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A History of Aeronautics by E. Charles Vivian

Part 8 out of 8

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that side of the machine which tends to move forward too rapidly
and keeps the machine with its front properly presented to the
direction of flight and with its body properly balanced around
its central longitudinal axis. The pivoting of the supports 23
so as to permit them to swing upward prevents injury to the
rudder and its supports in case the machine alights at such an
angle as to cause the rudder to strike the ground first, the
parts yielding upward, as indicated in dotted lines in Fig. 3,
and thus preventing injury or breakage. We wish it to be
understood, however, that we do not limit ourselves to the
particular description of rudder set forth, the essential being
that the rudder shall be vertical and shall be so moved as to
present its resisting surface on that side of the machine which
offers the least resistance to the atmosphere, so as to
counteract the tendency of the machine to turn around a vertical
axis when the two sides thereof offer different resistances to
the air.

From the central portion of the front of the machine struts 28
extend horizontally forward from the lower aeroplane, and struts
29 extend downward and forward from the central portion of the
upper aeroplane, their front ends being united to the struts 28,
the forward extremities of which are turned up, as indicated at
30. These struts 28 and 29 form truss-skids projecting in front
of the whole frame of the machine and serving to prevent the
machine from rolling over forward when it alights. The struts 29
serve to brace the upper portion of the main frame and resist its
tendency to move forward after the lower aeroplane has been
stopped by its contact with the earth, thereby relieving the rope
19 from undue strain, for it will be understood that when the
machine comes into contact with the earth, further forward
movement of the lower portion thereof being suddenly arrested,
the inertia of the upper portion would tend to cause it to
continue to move forward if not prevented by the struts 29, and
this forward movement of the upper portion would bring a very
violent strain upon the rope 19, since it is fastened to the
upper portion at both of its ends, while its lower portion is
connected by the guides 20 to the lower portion. The struts 28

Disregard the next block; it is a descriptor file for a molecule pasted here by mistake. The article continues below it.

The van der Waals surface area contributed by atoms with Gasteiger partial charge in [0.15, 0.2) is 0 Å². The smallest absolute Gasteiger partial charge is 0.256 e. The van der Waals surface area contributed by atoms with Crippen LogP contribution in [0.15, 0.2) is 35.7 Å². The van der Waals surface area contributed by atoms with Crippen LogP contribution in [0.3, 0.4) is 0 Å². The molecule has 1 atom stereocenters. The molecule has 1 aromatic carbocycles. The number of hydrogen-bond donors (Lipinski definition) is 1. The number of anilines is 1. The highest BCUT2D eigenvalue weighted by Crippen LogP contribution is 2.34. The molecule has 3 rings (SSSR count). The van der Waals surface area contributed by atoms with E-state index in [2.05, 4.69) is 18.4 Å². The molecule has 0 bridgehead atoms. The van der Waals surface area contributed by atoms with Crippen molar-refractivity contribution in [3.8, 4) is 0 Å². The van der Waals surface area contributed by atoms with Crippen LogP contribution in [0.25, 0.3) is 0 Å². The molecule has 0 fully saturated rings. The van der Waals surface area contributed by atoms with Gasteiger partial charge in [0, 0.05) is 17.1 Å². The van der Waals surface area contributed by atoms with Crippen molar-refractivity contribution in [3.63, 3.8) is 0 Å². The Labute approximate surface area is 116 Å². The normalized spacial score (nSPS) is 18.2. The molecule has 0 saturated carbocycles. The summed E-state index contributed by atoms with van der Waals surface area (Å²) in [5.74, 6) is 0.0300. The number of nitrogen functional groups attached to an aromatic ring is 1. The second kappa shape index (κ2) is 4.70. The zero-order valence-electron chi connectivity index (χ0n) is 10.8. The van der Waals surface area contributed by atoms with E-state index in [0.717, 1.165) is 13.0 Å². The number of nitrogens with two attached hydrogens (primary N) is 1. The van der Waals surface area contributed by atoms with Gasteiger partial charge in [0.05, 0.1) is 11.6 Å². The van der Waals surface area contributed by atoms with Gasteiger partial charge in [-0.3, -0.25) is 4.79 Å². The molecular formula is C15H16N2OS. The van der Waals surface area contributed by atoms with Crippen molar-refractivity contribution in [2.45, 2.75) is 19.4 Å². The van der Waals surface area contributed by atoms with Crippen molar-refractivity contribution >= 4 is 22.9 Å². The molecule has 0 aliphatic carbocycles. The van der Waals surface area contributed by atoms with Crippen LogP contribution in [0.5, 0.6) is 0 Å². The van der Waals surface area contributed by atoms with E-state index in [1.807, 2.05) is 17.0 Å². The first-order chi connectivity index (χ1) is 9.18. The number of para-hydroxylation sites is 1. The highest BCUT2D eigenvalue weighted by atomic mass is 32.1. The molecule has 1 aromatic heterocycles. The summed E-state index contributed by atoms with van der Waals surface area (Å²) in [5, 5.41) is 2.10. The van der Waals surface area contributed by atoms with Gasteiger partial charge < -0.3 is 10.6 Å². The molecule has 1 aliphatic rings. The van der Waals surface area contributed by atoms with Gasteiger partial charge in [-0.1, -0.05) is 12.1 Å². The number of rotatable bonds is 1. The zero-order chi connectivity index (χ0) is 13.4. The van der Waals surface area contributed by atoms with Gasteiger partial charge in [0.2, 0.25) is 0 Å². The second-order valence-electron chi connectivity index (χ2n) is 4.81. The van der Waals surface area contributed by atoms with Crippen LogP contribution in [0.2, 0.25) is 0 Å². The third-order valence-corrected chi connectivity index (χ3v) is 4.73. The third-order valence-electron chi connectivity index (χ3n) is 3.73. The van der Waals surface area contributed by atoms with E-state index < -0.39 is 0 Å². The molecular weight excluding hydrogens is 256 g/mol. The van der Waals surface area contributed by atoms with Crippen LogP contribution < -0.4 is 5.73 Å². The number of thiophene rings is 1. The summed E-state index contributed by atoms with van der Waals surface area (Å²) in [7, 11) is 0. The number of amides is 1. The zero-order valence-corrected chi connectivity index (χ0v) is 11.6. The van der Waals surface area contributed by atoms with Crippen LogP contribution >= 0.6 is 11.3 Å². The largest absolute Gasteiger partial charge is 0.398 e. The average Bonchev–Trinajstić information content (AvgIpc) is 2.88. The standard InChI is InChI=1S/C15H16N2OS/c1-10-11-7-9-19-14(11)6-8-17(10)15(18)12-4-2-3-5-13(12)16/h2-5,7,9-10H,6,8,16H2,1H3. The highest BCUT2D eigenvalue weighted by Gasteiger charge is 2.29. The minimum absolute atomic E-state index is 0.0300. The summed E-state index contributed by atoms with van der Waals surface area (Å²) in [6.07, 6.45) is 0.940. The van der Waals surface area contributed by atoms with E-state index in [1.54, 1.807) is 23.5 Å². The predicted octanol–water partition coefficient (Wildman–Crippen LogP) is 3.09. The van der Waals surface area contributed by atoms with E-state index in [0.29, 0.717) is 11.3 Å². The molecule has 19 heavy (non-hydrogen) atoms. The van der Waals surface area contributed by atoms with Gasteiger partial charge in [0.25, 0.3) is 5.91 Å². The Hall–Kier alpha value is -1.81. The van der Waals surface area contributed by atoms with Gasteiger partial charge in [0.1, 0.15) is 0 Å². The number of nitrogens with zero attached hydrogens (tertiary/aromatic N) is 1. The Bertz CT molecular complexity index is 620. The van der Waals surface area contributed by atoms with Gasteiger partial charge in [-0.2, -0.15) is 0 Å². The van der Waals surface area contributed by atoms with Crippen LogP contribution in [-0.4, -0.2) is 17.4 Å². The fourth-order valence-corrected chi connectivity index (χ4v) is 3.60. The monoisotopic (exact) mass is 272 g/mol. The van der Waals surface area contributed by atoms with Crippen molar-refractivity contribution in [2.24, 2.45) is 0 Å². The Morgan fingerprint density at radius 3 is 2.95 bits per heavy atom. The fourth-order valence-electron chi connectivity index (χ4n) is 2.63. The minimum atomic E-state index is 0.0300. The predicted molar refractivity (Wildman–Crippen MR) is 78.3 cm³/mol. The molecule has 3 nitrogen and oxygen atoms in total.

and 29 also serve to support the front or horizontal rudder, the
construction of which we will now proceed to describe.

The front rudder 31 is a horizontal rudder having a flexible
body, the same consisting of three stiff crosspieces or sticks
32, 33, and 34, and the flexible ribs 35, connecting said
cross-pieces and extending from front to rear. The frame thus
provided is covered by a suitable fabric stretched over the same
to form the body of the rudder. The rudder is supported from
the struts 29 by means of the intermediate cross-piece 32, which
is located near the centre of pressure slightly in front of a
line equidistant between the front and rear edges of the rudder,
the cross-piece 32 forming the pivotal axis of the rudder, so as
to constitute a balanced rudder. To the front edge of the
rudder there are connected springs 36 which springs are
connected to the upturned ends 30 of the struts 28, the
construction being such that said springs tend to resist any
movement either upward or downward of the front edge of the
horizontal rudder. The rear edge of the rudder lies immediately
in front of the operator and may be operated by him in any
suitable manner. We have shown a mechanism for this purpose
comprising a roller or shaft 37, which may be grasped by the
operator so as to turn the same in either direction. Bands 38
extend from the roller 37 forward to and around a similar roller
or shaft 39, both rollers or shafts being supported in suitable
bearings on the struts 28. The forward roller or shaft has
rearwardly-extending arms 40, which are connected by links 41
with the rear edge of the rudder 31. The normal position of the
rudder 31 is neutral or substantially parallel with the
aeroplanes 1 and 2; but its rear edge may be moved upward or
downward, so as to be above or below the normal plane of said
rudder through the mechanism provided for that purpose. It will
be seen that the springs 36 will resist any tendency of the
forward edge of the rudder to move in either direction, so that
when force is applied to the rear edge of said rudder the
longitudinal ribs 35 bend, and the rudder thus presents a
concave surface to the action of the wind either above or below
its normal plane, said surface presenting a small angle of
incidence at its forward portion and said angle of incidence
rapidly increasing toward the rear. This greatly increases the
efficiency of the rudder as compared with a plane surface of
equal area. By regulating the pressure on the upper and lower
sides of the rudder through changes of angle and curvature in
the manner described a turning movement of the main structure
around its transverse axis may be effected, and the course of
the machine may thus be directed upward or downward at the will
of the operator and the longitudinal balance thereof maintained.